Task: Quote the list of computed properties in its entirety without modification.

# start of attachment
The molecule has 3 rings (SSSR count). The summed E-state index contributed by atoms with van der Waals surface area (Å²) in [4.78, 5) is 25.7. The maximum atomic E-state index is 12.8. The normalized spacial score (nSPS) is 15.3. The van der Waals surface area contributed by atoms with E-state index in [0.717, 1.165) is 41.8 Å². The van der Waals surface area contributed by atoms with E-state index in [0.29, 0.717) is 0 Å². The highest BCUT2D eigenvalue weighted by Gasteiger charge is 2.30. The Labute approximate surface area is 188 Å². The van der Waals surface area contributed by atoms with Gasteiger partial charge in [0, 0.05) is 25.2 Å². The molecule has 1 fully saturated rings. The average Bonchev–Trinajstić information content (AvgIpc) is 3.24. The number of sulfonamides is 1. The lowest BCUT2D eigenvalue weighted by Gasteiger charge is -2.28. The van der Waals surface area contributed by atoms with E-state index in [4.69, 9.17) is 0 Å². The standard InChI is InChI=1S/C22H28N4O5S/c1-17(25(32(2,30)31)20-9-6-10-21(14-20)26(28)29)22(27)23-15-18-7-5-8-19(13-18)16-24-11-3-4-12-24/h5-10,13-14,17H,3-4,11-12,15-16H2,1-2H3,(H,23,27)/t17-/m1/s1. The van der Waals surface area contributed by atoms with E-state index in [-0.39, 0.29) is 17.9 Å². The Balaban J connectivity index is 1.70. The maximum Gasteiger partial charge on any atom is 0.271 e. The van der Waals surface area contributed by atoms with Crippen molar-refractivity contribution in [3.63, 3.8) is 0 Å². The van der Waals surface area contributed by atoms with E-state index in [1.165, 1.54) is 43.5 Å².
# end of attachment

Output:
The molecule has 3 rings (SSSR count). The summed E-state index contributed by atoms with van der Waals surface area (Å²) in [4.78, 5) is 25.7. The maximum atomic E-state index is 12.8. The normalized spacial score (nSPS) is 15.3. The van der Waals surface area contributed by atoms with E-state index in [0.717, 1.165) is 41.8 Å². The van der Waals surface area contributed by atoms with E-state index in [0.29, 0.717) is 0 Å². The highest BCUT2D eigenvalue weighted by Gasteiger charge is 2.30. The Labute approximate surface area is 188 Å². The van der Waals surface area contributed by atoms with Gasteiger partial charge in [0, 0.05) is 25.2 Å². The molecule has 1 fully saturated rings. The average Bonchev–Trinajstić information content (AvgIpc) is 3.24. The number of sulfonamides is 1. The lowest BCUT2D eigenvalue weighted by Gasteiger charge is -2.28. The van der Waals surface area contributed by atoms with E-state index in [4.69, 9.17) is 0 Å². The standard InChI is InChI=1S/C22H28N4O5S/c1-17(25(32(2,30)31)20-9-6-10-21(14-20)26(28)29)22(27)23-15-18-7-5-8-19(13-18)16-24-11-3-4-12-24/h5-10,13-14,17H,3-4,11-12,15-16H2,1-2H3,(H,23,27)/t17-/m1/s1. The van der Waals surface area contributed by atoms with E-state index in [-0.39, 0.29) is 17.9 Å². The Balaban J connectivity index is 1.70. The maximum Gasteiger partial charge on any atom is 0.271 e. The van der Waals surface area contributed by atoms with Crippen molar-refractivity contribution in [3.63, 3.8) is 0 Å². The van der Waals surface area contributed by atoms with E-state index in [1.165, 1.54) is 43.5 Å².